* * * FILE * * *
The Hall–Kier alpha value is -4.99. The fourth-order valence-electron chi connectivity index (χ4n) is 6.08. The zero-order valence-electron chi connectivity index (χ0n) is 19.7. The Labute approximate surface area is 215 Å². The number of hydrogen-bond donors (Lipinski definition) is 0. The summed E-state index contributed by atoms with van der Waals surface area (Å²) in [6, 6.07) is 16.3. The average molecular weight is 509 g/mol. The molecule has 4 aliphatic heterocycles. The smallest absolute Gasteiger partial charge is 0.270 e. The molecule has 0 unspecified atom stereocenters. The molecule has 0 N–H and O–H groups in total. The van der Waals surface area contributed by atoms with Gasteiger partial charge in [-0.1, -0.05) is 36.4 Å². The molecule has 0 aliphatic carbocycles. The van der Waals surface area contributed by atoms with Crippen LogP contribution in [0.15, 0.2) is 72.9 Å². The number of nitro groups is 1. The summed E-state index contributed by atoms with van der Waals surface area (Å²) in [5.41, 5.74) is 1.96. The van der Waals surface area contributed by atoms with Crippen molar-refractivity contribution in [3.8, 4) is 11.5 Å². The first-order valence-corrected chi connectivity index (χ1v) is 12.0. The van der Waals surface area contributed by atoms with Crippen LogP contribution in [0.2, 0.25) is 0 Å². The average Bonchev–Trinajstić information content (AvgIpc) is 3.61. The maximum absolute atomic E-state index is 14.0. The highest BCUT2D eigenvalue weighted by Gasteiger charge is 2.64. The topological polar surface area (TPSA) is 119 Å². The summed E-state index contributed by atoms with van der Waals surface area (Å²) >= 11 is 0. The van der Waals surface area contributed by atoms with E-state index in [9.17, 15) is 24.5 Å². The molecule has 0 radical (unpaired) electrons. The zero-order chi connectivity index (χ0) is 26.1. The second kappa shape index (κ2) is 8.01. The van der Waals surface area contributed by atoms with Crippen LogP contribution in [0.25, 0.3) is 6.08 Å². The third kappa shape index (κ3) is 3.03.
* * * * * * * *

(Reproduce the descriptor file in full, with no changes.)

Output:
The Hall–Kier alpha value is -4.99. The fourth-order valence-electron chi connectivity index (χ4n) is 6.08. The zero-order valence-electron chi connectivity index (χ0n) is 19.7. The Labute approximate surface area is 215 Å². The number of hydrogen-bond donors (Lipinski definition) is 0. The summed E-state index contributed by atoms with van der Waals surface area (Å²) in [6, 6.07) is 16.3. The average molecular weight is 509 g/mol. The molecule has 4 aliphatic heterocycles. The smallest absolute Gasteiger partial charge is 0.270 e. The molecule has 0 unspecified atom stereocenters. The molecule has 0 N–H and O–H groups in total. The van der Waals surface area contributed by atoms with Gasteiger partial charge in [-0.1, -0.05) is 36.4 Å². The molecule has 0 aliphatic carbocycles. The van der Waals surface area contributed by atoms with Crippen LogP contribution in [0.15, 0.2) is 72.9 Å². The number of nitro groups is 1. The summed E-state index contributed by atoms with van der Waals surface area (Å²) in [5.41, 5.74) is 1.96. The van der Waals surface area contributed by atoms with Crippen molar-refractivity contribution in [3.8, 4) is 11.5 Å². The first-order valence-corrected chi connectivity index (χ1v) is 12.0. The van der Waals surface area contributed by atoms with Crippen LogP contribution in [0.2, 0.25) is 0 Å². The average Bonchev–Trinajstić information content (AvgIpc) is 3.61. The maximum absolute atomic E-state index is 14.0. The highest BCUT2D eigenvalue weighted by Gasteiger charge is 2.64. The topological polar surface area (TPSA) is 119 Å². The summed E-state index contributed by atoms with van der Waals surface area (Å²) >= 11 is 0. The van der Waals surface area contributed by atoms with E-state index in [9.17, 15) is 24.5 Å². The molecule has 0 radical (unpaired) electrons. The zero-order chi connectivity index (χ0) is 26.1. The second kappa shape index (κ2) is 8.01. The van der Waals surface area contributed by atoms with Crippen LogP contribution in [0.25, 0.3) is 6.08 Å². The third kappa shape index (κ3) is 3.03.